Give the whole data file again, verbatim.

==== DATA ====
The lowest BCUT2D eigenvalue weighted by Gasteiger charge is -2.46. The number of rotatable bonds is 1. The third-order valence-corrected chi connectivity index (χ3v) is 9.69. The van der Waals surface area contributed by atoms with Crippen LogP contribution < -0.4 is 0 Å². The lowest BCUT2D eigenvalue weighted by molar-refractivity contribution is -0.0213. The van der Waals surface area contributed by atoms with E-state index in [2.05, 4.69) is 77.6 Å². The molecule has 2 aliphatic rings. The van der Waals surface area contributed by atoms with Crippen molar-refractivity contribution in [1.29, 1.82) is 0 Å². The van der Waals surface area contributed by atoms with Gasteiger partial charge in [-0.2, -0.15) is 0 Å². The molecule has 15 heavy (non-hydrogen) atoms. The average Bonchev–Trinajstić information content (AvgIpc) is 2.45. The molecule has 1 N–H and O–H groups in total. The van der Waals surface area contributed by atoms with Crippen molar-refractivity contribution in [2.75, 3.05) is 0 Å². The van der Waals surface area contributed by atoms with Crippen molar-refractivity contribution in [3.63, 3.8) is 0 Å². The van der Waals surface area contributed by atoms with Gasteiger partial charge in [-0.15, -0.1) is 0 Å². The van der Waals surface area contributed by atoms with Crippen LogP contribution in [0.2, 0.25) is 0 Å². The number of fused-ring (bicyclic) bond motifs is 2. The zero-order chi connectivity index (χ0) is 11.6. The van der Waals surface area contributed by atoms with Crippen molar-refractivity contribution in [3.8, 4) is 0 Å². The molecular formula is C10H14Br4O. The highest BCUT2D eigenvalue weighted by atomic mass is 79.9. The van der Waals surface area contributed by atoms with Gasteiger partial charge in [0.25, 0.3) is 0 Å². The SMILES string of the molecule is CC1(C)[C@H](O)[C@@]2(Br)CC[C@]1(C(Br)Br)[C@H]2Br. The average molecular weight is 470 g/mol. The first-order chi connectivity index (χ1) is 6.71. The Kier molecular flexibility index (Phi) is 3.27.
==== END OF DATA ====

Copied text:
The lowest BCUT2D eigenvalue weighted by Gasteiger charge is -2.46. The number of rotatable bonds is 1. The third-order valence-corrected chi connectivity index (χ3v) is 9.69. The van der Waals surface area contributed by atoms with Crippen LogP contribution < -0.4 is 0 Å². The lowest BCUT2D eigenvalue weighted by molar-refractivity contribution is -0.0213. The van der Waals surface area contributed by atoms with E-state index in [2.05, 4.69) is 77.6 Å². The molecule has 2 aliphatic rings. The van der Waals surface area contributed by atoms with Crippen molar-refractivity contribution in [1.29, 1.82) is 0 Å². The van der Waals surface area contributed by atoms with Gasteiger partial charge in [-0.2, -0.15) is 0 Å². The molecule has 15 heavy (non-hydrogen) atoms. The average Bonchev–Trinajstić information content (AvgIpc) is 2.45. The molecule has 1 N–H and O–H groups in total. The van der Waals surface area contributed by atoms with Crippen molar-refractivity contribution in [2.75, 3.05) is 0 Å². The van der Waals surface area contributed by atoms with Crippen molar-refractivity contribution in [3.63, 3.8) is 0 Å². The van der Waals surface area contributed by atoms with Gasteiger partial charge in [-0.15, -0.1) is 0 Å². The van der Waals surface area contributed by atoms with Crippen LogP contribution in [0.2, 0.25) is 0 Å². The number of fused-ring (bicyclic) bond motifs is 2. The zero-order chi connectivity index (χ0) is 11.6. The van der Waals surface area contributed by atoms with Crippen molar-refractivity contribution in [3.8, 4) is 0 Å². The molecular formula is C10H14Br4O. The highest BCUT2D eigenvalue weighted by atomic mass is 79.9. The van der Waals surface area contributed by atoms with Gasteiger partial charge in [0.25, 0.3) is 0 Å². The SMILES string of the molecule is CC1(C)[C@H](O)[C@@]2(Br)CC[C@]1(C(Br)Br)[C@H]2Br. The average molecular weight is 470 g/mol. The first-order chi connectivity index (χ1) is 6.71. The Kier molecular flexibility index (Phi) is 3.27.